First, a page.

Fire Hydrants

What we do - Fire hydrant maintenance

Cornwall Fire and Rescue Service have approximately 14,700 fire hydrants spread throughout the county. It is our responsibility to ensure that these hydrants are kept serviceable and available for use in the event of fire.

These covers may be found in the footpath or in the road way.

Marker plates can be seen fixed to a post or wall.

It is illegal to use a fire hydrant to obtain water for purposes other than fire fighting, unless authorised by the water authority or other person to whom the hydrant belongs. Unauthorised access to the hydrant pit is not allowed. Persons found to be using fire hydrants without the appropriate authorisation are liable to prosecution.

A person commits an offence if he/she damages or obstructs a fire hydrant and may also be liable to prosecution.

Please contact the fire hydrant Officer if you are concerned a hydrant is being used illegally.

In the event of fire, it can be paramount that firefighters have access to water supplies quickly. Obstruction of fire hydrants, particularly inconsiderate parking could place the lives of you, your family and your neighbours at risk. 

A person commits an offence if he/she damages or obstructs a fire hydrant and may also be liable to prosecution.

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Hydrants shall be subject to a periodic test / inspection at routine intervals to be determined by the Service, taking into account relevant factors such as location and the likely use of the hydrant.

Fire hydrants and their markers are routinely inspected, tested and repaired using the following methods:

  • Above ground inspection

Pays attention to the hydrant frame, the cover, the surrounding surface and the hydrant indicator plate, which is checked for damage and to see if the information shown is correct.

  • Below ground inspection

Involves the Hydrant pit and the hydrant itself. This will find any leakage, which may affect the delivery of water for fire fighting purposes.

  • Wet pressure testing

Carried out if there are doubts about a Hydrant’s performance. Checks the water flow to ensure the hydrant is working properly.

  • Active community role

We encourage contact from the general public in relation to problems or enquiries about fire hydrants. Reports of damaged fire hydrant related equipment, are inspected and repaired as soon as possible.

On occasions, fire hydrant markers may need to be relocated.
(For example, when a property owner wishes to remove a boundary wall.)

To relocate a hydrant marker, please use the contact details at the bottom of this page.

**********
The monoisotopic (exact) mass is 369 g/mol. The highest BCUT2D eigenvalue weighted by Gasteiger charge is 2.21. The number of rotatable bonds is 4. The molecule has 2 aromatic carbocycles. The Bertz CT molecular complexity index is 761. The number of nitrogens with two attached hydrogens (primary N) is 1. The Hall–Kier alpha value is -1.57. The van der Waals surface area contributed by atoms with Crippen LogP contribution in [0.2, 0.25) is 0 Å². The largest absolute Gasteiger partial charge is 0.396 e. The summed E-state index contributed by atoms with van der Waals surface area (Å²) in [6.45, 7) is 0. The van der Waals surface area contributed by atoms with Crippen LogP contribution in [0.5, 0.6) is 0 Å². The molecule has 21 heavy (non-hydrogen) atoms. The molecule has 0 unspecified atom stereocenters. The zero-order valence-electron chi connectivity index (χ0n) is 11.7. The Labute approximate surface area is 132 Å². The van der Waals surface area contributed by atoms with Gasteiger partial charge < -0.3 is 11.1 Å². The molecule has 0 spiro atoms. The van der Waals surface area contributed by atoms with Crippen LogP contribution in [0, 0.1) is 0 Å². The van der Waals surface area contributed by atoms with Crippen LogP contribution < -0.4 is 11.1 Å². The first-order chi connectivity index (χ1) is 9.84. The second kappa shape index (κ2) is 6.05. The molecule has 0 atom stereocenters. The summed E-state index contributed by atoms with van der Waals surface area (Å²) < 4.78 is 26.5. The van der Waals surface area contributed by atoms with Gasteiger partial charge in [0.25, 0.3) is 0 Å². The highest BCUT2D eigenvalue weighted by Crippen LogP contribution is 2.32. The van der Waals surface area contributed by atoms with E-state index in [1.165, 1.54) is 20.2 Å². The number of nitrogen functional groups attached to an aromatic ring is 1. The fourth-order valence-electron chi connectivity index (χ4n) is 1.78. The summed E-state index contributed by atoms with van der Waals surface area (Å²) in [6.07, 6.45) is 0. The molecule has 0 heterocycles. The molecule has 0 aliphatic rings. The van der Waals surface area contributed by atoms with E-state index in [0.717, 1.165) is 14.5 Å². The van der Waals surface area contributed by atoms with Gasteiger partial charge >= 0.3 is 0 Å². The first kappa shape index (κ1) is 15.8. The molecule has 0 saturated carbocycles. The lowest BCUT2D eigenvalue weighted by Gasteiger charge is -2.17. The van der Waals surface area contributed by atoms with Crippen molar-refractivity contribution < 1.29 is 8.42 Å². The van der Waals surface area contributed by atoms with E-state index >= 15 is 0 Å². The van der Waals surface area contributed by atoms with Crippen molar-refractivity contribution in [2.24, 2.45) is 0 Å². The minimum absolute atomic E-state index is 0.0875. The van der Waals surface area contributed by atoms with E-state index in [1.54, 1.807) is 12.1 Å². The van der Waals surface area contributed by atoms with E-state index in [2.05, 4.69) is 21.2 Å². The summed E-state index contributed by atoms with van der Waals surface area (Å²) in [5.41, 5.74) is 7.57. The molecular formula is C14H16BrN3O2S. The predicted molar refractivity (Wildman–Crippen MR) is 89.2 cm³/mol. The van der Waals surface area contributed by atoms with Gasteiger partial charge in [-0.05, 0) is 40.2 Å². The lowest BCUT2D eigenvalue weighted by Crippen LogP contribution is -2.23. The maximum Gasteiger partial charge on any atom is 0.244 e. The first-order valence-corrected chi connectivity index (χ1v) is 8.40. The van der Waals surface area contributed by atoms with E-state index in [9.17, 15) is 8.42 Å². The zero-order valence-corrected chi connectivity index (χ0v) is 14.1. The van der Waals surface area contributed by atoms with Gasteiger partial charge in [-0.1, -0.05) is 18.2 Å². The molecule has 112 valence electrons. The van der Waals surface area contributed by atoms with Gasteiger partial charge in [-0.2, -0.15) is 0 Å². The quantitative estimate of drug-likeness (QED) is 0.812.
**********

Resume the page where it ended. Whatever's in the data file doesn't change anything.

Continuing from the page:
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When a new development within the county is planned, Cornwall Fire and Rescue Service determines the risk and recommends the number and position of fire hydrants required to the water authority. Each hydrant is strategically placed, to ensure the minimum provision is made, whilst delivering the optimum supply of fire fighting water delivered from a mains system. Alternative water supplies are taken into account when assessing the overall requirements for risk in the area.

Please contact the fire hydrant officer for advice / information, for developments affecting or requiring fire hydrants in Cornwall.

Private fire hydrants are located on private water mains that are not the responsibility of the local water company or the fire and rescue service. These are generally located on large sites such as hospitals, military establishments, and industrial estates, but may also be installed to provide cover for specific risk properties. Private hydrants are the responsibility of the owners/occupiers on whose land they are installed and will not be maintained by either the water company or the Fire and Rescue Service. Private fire hydrants are inspected by Cornwall Fire and Rescue Service.

Private hydrants should be installed in accordance with the appropriate british standards and should be compatible with fire and rescue service equipment.

Where private hydrants are installed they should be tested and maintained in good working order by the responsible person(s), especially if they are identified on Cornwall Fire and Rescue Service risk information sheets as a reliable water source for fire fighting.

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